(Photo by Mark Trockman/trockstock.com)
Brazen memoirist Marya Hornbacher’s writes like she’s breathing. From “Wasted: A Memoir of Anorexia and Bulimia,” to “Madness: A Bipolar Life,” her books feel somehow both spontaneous and painstakingly considered. In person, Hornbacher is as brilliant, honest and witty as her writing; a delight to interview. Currently teaching creative nonfiction at Northwestern University, Hornbacher spoke with Our Town at length about everything from her teaching style to her yoga practice.
Our Town Can writing be taught?
Marya Hornbacher You can’t teach an ear, you can’t teach talent, but you can teach people who have those things not to just fly by the seat of their pants. Part of it is reading good literature, deconstructing the way beautiful language works. There’s value to having a conversation with someone who’s been [writing] a while, who knows craft. I feel like I chat with my students more than I teach them.
OT Is it hard to switch gears from writing intensely vulnerable memoir to then having to show up and be this professional teacher?
MH The assumption that your teacher will not have a life—teachers believe that more than students do. My students know I have a life, they know I’ve written about my life. They know some detail, probably more than they know about their physics teacher, but I would’ve told them anyway! When you’re teaching creative nonfiction it helps to have written about your life in a very open way, because you can say, ‘look, how much are you willing to risk emotionally to write? How careful can you be with the other people you’re writing about?’ When you deal with nonfiction you deal with human characters. How do you characterize them fully? How do you deal with dialogue? You have a way of talking about those craft points which you might not had you never taken those risks.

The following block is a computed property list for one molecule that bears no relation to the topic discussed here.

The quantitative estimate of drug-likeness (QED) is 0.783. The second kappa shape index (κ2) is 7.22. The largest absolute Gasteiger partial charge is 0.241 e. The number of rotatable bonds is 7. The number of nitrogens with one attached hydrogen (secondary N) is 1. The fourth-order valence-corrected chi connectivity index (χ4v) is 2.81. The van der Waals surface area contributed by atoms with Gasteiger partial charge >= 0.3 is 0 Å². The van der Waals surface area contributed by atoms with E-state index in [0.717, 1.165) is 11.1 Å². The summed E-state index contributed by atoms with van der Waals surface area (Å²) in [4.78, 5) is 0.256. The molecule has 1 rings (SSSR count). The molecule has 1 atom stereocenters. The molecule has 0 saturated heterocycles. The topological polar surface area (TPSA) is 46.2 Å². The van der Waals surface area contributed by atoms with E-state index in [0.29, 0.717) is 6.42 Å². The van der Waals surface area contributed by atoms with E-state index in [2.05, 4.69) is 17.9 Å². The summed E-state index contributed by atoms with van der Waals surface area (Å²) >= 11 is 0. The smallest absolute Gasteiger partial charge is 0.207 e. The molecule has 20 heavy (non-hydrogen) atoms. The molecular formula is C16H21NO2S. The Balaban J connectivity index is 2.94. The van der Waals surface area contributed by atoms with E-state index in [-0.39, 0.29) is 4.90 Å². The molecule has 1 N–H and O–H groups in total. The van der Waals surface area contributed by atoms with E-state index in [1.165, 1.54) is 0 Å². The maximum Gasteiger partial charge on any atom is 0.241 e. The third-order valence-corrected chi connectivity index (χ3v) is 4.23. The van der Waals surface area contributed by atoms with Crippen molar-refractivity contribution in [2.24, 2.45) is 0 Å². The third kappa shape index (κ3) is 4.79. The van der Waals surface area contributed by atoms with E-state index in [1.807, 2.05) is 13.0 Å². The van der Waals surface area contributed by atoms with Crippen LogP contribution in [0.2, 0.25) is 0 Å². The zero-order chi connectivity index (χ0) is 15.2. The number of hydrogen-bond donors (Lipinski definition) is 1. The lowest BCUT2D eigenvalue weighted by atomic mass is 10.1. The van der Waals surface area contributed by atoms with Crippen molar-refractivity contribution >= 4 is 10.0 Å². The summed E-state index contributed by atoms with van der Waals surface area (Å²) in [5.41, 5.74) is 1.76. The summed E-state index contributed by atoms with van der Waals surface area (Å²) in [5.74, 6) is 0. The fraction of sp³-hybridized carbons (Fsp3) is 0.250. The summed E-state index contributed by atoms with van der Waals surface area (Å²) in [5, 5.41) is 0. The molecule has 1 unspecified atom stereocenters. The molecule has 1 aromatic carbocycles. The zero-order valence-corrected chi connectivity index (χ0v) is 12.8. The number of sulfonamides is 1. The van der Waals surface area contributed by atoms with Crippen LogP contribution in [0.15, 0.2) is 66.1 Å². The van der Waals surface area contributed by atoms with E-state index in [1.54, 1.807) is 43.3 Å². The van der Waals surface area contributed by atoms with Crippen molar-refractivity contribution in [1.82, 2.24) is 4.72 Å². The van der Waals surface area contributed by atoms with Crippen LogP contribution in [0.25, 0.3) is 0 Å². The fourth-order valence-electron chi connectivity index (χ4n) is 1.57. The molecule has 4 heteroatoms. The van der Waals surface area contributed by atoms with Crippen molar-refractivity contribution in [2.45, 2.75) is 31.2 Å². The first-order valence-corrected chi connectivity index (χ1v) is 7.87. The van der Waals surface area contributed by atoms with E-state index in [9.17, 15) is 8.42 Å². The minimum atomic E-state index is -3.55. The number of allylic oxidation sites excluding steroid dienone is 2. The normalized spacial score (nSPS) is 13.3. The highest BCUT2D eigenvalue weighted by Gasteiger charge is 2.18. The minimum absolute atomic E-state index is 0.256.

OT Memoirist Vivian Gornick famously admitted creating composite characters in her memoir “Fierce Attachments.” What’s your take on the ethics of that sort of invention?
MH I’m kind of a hard ass on that. I feel like in memoir you tweak dialogue in order to characterize the people involved as accurately as you can, but in terms of conflating characters, hell no. Making up events, absolutely not. Memoirs are structurally more like novels than essay, so you elide and you cut and you pare. Memoir has a narrative arc [but] life does not follow that nice, neat path to resolution and hope. So memoir is neater than life, but you can’t lie. Why would you? Write a novel.